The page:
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Agenda setting and political partisanship in an election campaign: Reinforcing and undermining partisan voting intentions
Unformatted Document Text:  17 ____________________ Figure 4 here ____________________ The analysis of certainty about voting decision indicated a significant increment in explained variance at Step 1 after inclusion of political partisanship, R 2 change = .14, F(2,177) = 13.85, p = .000. Overall, neutral voters (M = 5.15) were less certain about the voting decision that they made on election day than either Labor partisans (M = 6.15) or Liberal partisans (M = 6.24). The importance of on-agenda issues pre-election did not added reliably to certainty about voting decision, R 2 change = .01, F(2,175) = 1.36, ns, and there was no evidence of a two-way interaction involving importance of the issue of immigration, R 2 change = .00, F(2,173) < 1. However, results indicated a reliable two-way interaction between partisanship and importance of the issue of defense, R 2 change = .03, F(2,173) = 3.04, p = .050, and with this term in the model, 18% of variance in certainty about voting decision was explained, F(6,173) = 6.17, p = .000. There was a significant negative association between issue importance and certainty for Labor partisans, b = –.22, t(173) = -2.15, p = .033, and non-significant positive associations between issue importance and certainty for Liberal partisans, b = .09, t(1073) = .74, ns, and neutral voters, b = .07, t(173) = .70, ns. Again, as can be seen in Figure 5, issue importance polarized partisan voters’ certainty in their voting decision, Labor partisans feeling less certain and Liberal partisans somewhat more certain about the vote that they made to the extent that they had regarded the issue of defense as personally important pre-election. ____________________ Figure 5 here ____________________ Finally, analysis of confidence in the newly-elected Prime Minister, John Howard, revealed a significant increment in explained variance at Step 1 after inclusion of political partisanship, R 2 change = .50, F(2,178) = 87.23, p = .000. Predictably, Liberal partisans (M = 6.36) were more confident in John Howard than neutral voters (M = 4.70), and Labor partisans (M = 3.04) were least confident of all. Issue importance added reliably to explanation of confidence in John Howard, R 2 change = .05, F(2,176) = 9.46, p = .000. Although there was no significant main effect of importance of the issue of immigration, β = –.06, t(176) = 1.11, ns, respondents reported more confidence in John Howard to the extent that they had regarded the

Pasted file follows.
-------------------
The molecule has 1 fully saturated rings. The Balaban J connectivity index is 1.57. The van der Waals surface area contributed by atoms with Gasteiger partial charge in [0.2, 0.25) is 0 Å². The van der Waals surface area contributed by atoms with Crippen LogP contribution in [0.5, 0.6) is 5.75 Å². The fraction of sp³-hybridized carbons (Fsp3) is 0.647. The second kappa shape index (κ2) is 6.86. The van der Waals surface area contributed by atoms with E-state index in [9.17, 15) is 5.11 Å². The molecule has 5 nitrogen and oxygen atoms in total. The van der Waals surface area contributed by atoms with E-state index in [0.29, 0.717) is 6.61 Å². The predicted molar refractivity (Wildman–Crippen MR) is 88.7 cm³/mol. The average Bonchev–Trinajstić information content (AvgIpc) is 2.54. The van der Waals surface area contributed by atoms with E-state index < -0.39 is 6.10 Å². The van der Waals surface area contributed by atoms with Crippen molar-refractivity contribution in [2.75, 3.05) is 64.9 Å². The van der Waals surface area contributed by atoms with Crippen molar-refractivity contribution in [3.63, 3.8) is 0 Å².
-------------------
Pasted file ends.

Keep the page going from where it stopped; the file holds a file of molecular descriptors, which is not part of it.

Authors: Duck, Julie., Morton, Thomas. and Fortey, Kate.
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background image
17
____________________
Figure 4 here
____________________
The analysis of certainty about voting decision indicated a significant increment in
explained variance at Step 1 after inclusion of political partisanship, R
2
change = .14, F(2,177) =
13.85, p = .000. Overall, neutral voters (M = 5.15) were less certain about the voting decision
that they made on election day than either Labor partisans (M = 6.15) or Liberal partisans (M =
6.24). The importance of on-agenda issues pre-election did not added reliably to certainty about
voting decision, R
2
change = .01, F(2,175) = 1.36, ns, and there was no evidence of a two-way
interaction involving importance of the issue of immigration, R
2
change = .00, F(2,173) < 1.
However, results indicated a reliable two-way interaction between partisanship and importance
of the issue of defense, R
2
change = .03, F(2,173) = 3.04, p = .050, and with this term in the
model, 18% of variance in certainty about voting decision was explained, F(6,173) = 6.17, p =
.000. There was a significant negative association between issue importance and certainty for
Labor partisans, b = –.22, t(173) = -2.15, p = .033, and non-significant positive associations
between issue importance and certainty for Liberal partisans, b = .09, t(1073) = .74, ns, and
neutral voters, b = .07, t(173) = .70, ns. Again, as can be seen in Figure 5, issue importance
polarized partisan voters’ certainty in their voting decision, Labor partisans feeling less certain
and Liberal partisans somewhat more certain about the vote that they made to the extent that
they had regarded the issue of defense as personally important pre-election.
____________________
Figure 5 here
____________________
Finally, analysis of confidence in the newly-elected Prime Minister, John Howard,
revealed a significant increment in explained variance at Step 1 after inclusion of political
partisanship, R
2
change = .50, F(2,178) = 87.23, p = .000. Predictably, Liberal partisans (M =
6.36) were more confident in John Howard than neutral voters (M = 4.70), and Labor partisans
(M = 3.04) were least confident of all. Issue importance added reliably to explanation of
confidence in John Howard, R
2
change = .05, F(2,176) = 9.46, p = .000. Although there was no
significant main effect of importance of the issue of immigration,
β
= –.06, t(176) = 1.11, ns,
respondents reported more confidence in John Howard to the extent that they had regarded the


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